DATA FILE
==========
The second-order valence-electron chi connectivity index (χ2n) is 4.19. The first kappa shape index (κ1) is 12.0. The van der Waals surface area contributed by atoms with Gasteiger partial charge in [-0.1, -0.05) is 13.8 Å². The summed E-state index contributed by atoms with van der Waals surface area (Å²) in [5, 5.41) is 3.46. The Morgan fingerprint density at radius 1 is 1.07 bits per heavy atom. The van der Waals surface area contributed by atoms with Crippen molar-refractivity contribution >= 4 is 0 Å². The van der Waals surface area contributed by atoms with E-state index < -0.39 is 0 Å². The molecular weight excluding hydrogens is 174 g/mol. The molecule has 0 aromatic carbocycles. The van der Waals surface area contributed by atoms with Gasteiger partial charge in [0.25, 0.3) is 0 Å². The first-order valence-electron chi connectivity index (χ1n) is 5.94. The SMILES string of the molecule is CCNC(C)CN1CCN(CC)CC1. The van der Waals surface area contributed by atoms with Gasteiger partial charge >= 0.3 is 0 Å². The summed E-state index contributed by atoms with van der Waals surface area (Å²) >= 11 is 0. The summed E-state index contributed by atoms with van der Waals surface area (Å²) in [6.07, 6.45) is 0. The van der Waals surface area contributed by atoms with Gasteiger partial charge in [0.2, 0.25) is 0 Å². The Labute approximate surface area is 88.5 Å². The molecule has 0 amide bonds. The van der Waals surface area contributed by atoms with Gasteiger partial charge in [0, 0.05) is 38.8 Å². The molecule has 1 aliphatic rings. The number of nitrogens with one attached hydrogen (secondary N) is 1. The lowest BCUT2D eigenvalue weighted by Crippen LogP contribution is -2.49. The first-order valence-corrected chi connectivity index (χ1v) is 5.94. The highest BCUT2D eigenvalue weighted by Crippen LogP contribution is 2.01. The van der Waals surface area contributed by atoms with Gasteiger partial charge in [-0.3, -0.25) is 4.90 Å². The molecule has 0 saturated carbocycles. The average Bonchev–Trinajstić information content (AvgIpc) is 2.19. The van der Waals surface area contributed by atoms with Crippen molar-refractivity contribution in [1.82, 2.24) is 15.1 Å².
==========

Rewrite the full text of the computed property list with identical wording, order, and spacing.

The second-order valence-electron chi connectivity index (χ2n) is 4.19. The first kappa shape index (κ1) is 12.0. The van der Waals surface area contributed by atoms with Gasteiger partial charge in [-0.1, -0.05) is 13.8 Å². The summed E-state index contributed by atoms with van der Waals surface area (Å²) in [5, 5.41) is 3.46. The Morgan fingerprint density at radius 1 is 1.07 bits per heavy atom. The van der Waals surface area contributed by atoms with Crippen molar-refractivity contribution >= 4 is 0 Å². The van der Waals surface area contributed by atoms with E-state index < -0.39 is 0 Å². The molecular weight excluding hydrogens is 174 g/mol. The molecule has 0 aromatic carbocycles. The van der Waals surface area contributed by atoms with Gasteiger partial charge in [0.25, 0.3) is 0 Å². The first-order valence-electron chi connectivity index (χ1n) is 5.94. The SMILES string of the molecule is CCNC(C)CN1CCN(CC)CC1. The van der Waals surface area contributed by atoms with Gasteiger partial charge >= 0.3 is 0 Å². The summed E-state index contributed by atoms with van der Waals surface area (Å²) >= 11 is 0. The summed E-state index contributed by atoms with van der Waals surface area (Å²) in [6.07, 6.45) is 0. The van der Waals surface area contributed by atoms with Gasteiger partial charge in [0.2, 0.25) is 0 Å². The Labute approximate surface area is 88.5 Å². The molecule has 0 amide bonds. The van der Waals surface area contributed by atoms with Gasteiger partial charge in [0, 0.05) is 38.8 Å². The molecule has 1 aliphatic rings. The number of nitrogens with one attached hydrogen (secondary N) is 1. The lowest BCUT2D eigenvalue weighted by Crippen LogP contribution is -2.49. The first-order valence-corrected chi connectivity index (χ1v) is 5.94. The highest BCUT2D eigenvalue weighted by Crippen LogP contribution is 2.01. The van der Waals surface area contributed by atoms with Gasteiger partial charge in [-0.3, -0.25) is 4.90 Å². The molecule has 0 saturated carbocycles. The average Bonchev–Trinajstić information content (AvgIpc) is 2.19. The van der Waals surface area contributed by atoms with Crippen molar-refractivity contribution in [1.82, 2.24) is 15.1 Å².